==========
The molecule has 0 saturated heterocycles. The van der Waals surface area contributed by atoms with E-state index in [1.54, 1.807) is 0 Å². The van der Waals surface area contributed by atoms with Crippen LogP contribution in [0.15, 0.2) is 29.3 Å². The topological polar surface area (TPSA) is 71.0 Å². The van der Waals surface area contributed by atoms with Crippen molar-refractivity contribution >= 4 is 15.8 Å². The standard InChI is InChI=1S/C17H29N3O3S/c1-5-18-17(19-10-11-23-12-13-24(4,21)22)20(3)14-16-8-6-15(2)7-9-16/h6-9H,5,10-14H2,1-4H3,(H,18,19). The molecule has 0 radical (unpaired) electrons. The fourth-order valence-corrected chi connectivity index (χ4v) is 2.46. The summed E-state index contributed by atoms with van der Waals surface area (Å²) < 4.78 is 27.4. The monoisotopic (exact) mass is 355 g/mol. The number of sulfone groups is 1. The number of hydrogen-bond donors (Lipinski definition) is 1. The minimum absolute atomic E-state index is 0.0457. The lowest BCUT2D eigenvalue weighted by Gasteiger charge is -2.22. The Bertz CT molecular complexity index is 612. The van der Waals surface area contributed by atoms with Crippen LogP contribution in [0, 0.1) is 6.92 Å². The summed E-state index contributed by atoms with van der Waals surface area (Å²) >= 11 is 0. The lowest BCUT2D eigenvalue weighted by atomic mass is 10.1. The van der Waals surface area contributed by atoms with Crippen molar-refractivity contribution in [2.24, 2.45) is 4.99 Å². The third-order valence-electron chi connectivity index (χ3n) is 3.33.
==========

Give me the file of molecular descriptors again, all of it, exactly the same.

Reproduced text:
The molecule has 0 saturated heterocycles. The van der Waals surface area contributed by atoms with E-state index in [1.54, 1.807) is 0 Å². The van der Waals surface area contributed by atoms with Crippen LogP contribution in [0.15, 0.2) is 29.3 Å². The topological polar surface area (TPSA) is 71.0 Å². The van der Waals surface area contributed by atoms with Crippen molar-refractivity contribution >= 4 is 15.8 Å². The standard InChI is InChI=1S/C17H29N3O3S/c1-5-18-17(19-10-11-23-12-13-24(4,21)22)20(3)14-16-8-6-15(2)7-9-16/h6-9H,5,10-14H2,1-4H3,(H,18,19). The molecule has 0 radical (unpaired) electrons. The fourth-order valence-corrected chi connectivity index (χ4v) is 2.46. The summed E-state index contributed by atoms with van der Waals surface area (Å²) < 4.78 is 27.4. The monoisotopic (exact) mass is 355 g/mol. The number of sulfone groups is 1. The number of hydrogen-bond donors (Lipinski definition) is 1. The minimum absolute atomic E-state index is 0.0457. The lowest BCUT2D eigenvalue weighted by Gasteiger charge is -2.22. The Bertz CT molecular complexity index is 612. The van der Waals surface area contributed by atoms with Crippen LogP contribution in [0, 0.1) is 6.92 Å². The summed E-state index contributed by atoms with van der Waals surface area (Å²) >= 11 is 0. The lowest BCUT2D eigenvalue weighted by atomic mass is 10.1. The van der Waals surface area contributed by atoms with Crippen molar-refractivity contribution in [2.24, 2.45) is 4.99 Å². The third-order valence-electron chi connectivity index (χ3n) is 3.33.